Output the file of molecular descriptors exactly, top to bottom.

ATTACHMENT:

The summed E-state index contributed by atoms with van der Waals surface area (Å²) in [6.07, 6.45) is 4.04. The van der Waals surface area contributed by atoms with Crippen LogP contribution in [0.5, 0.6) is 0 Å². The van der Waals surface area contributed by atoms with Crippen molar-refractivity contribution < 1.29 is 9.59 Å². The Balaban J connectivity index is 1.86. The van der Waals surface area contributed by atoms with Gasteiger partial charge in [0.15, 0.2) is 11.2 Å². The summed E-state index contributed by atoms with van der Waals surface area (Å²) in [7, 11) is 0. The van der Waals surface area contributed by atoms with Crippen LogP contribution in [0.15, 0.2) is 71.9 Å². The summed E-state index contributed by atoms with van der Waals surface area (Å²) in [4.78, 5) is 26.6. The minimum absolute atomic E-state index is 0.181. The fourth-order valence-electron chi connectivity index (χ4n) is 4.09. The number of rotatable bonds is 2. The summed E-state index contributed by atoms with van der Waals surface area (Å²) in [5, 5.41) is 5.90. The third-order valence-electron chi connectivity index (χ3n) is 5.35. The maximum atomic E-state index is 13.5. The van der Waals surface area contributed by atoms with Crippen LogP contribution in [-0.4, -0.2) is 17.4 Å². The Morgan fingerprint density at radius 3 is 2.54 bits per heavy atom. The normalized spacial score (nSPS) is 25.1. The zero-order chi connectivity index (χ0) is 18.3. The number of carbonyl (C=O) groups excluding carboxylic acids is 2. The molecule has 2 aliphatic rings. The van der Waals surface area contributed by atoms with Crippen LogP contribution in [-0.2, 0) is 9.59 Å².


The summed E-state index contributed by atoms with van der Waals surface area (Å²) in [6.07, 6.45) is 4.04. The van der Waals surface area contributed by atoms with Crippen LogP contribution in [0.5, 0.6) is 0 Å². The van der Waals surface area contributed by atoms with Crippen molar-refractivity contribution < 1.29 is 9.59 Å². The Balaban J connectivity index is 1.86. The van der Waals surface area contributed by atoms with Gasteiger partial charge in [0.15, 0.2) is 11.2 Å². The summed E-state index contributed by atoms with van der Waals surface area (Å²) in [7, 11) is 0. The van der Waals surface area contributed by atoms with Crippen LogP contribution in [0.15, 0.2) is 71.9 Å². The summed E-state index contributed by atoms with van der Waals surface area (Å²) in [4.78, 5) is 26.6. The minimum absolute atomic E-state index is 0.181. The fourth-order valence-electron chi connectivity index (χ4n) is 4.09. The number of rotatable bonds is 2. The summed E-state index contributed by atoms with van der Waals surface area (Å²) in [5, 5.41) is 5.90. The third-order valence-electron chi connectivity index (χ3n) is 5.35. The maximum atomic E-state index is 13.5. The van der Waals surface area contributed by atoms with Crippen LogP contribution in [-0.4, -0.2) is 17.4 Å². The Morgan fingerprint density at radius 3 is 2.54 bits per heavy atom. The normalized spacial score (nSPS) is 25.1. The zero-order chi connectivity index (χ0) is 18.3. The number of carbonyl (C=O) groups excluding carboxylic acids is 2. The molecule has 2 aliphatic rings. The van der Waals surface area contributed by atoms with Crippen LogP contribution in [-0.2, 0) is 9.59 Å².